Purchase this article with an account.
Jay S Duker, David S Boyer, Jeffrey S Heier, Peter K Kaiser, Mathew W MacCumber, Dante Joseph Pieramici; Six-Month Results From the ORBIT Study: Ocriplasmin Research to Better Inform Treatment of Symptomatic Vitreomacular Adhesion. Invest. Ophthalmol. Vis. Sci. 2015;56(7 ):1203.
Download citation file:
© ARVO (1962-2015); The Authors (2016-present)
The large Phase IV ORBIT study prospectively and systematically collects real-world data on clinical outcomes and safety in patients receiving ocriplasmin according to standard of care in US retina clinics. This study provides real-world efficacy and safety data complementary to the Phase III MIVI-TRUST trials and may further define appropriate patients for ocriplasmin treatment.
ORBIT is a multicenter, prospective, observational Phase IV study that plans to enroll 1500 patients from approximately 120 US clinical retina sites. Patients are enrolled at the time of ocriplasmin injection, and baseline and post-injection data are collected; patients are followed for up to 12 months. Treatment decisions, including the frequency and timing of patient visits after injection, are at the discretion of the treating physician following standard of care, and are not mandated by the study design. Clinical effectiveness and safety data are entered in electronic case report forms, based on investigator assessments. SD-OCT images are uploaded to a central reading center for independent review.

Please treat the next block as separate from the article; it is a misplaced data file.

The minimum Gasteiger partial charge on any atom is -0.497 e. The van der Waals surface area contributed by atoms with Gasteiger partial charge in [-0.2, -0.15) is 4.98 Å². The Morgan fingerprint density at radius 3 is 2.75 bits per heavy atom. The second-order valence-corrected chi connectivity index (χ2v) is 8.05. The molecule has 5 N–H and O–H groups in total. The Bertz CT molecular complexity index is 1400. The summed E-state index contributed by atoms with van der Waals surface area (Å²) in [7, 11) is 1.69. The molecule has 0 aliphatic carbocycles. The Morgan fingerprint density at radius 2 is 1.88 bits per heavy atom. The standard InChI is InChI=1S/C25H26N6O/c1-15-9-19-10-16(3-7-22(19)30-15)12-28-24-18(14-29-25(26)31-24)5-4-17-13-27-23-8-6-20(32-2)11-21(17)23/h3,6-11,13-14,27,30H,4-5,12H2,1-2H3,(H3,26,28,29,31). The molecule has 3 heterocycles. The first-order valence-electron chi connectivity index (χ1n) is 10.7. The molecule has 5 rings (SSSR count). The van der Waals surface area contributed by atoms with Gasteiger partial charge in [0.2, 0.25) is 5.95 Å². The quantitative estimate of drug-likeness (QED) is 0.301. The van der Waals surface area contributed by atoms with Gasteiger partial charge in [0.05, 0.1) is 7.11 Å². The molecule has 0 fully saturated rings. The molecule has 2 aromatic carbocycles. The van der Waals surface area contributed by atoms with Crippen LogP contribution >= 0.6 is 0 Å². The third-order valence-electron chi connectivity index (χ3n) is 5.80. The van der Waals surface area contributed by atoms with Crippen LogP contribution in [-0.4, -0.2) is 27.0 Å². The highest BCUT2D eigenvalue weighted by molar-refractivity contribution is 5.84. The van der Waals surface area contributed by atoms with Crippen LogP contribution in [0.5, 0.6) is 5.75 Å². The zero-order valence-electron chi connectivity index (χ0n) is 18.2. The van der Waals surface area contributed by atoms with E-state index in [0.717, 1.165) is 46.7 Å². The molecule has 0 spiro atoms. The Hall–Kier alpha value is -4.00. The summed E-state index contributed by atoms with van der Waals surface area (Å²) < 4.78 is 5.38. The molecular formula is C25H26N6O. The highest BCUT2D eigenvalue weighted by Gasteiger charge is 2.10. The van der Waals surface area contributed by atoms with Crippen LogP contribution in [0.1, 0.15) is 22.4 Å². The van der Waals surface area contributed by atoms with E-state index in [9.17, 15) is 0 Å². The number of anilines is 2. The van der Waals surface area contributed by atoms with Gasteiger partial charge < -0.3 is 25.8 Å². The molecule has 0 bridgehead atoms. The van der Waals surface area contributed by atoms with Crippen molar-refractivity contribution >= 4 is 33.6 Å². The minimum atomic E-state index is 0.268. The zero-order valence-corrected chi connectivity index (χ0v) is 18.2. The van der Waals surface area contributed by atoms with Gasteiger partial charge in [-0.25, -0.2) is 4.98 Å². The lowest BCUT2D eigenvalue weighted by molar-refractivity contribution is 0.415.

Here we present preliminary demographic and patient baseline data obtained from the initial 6 months of the ORBIT study. Data from both investigator and reading center assessments, as well as clinical outcome and safety data captured over the first 6 months of the study are included. As of 11/11/14, 243 patients were enrolled from 110 clinics. Baseline demographics and ocular characteristics for these 243 patients are presented in Table 1. Mean age is 79 years (range=46-92 years); 66% of patients are female. Pre-injection ocular symptoms (in >3% of patients) included decreased visual acuity, metamorphopsia, floaters, central visual field defect/central black spot, difficulty reading at close distance, photopsia, and eye pain/ocular discomfort. (Table 1)
Data collected from the ORBIT study will assess the real-world efficacy and safety profile of ocriplasmin, better characterize post-injection patient experiences, and help identify patients who may respond best to ocriplasmin therapy.
This PDF is available to Subscribers Only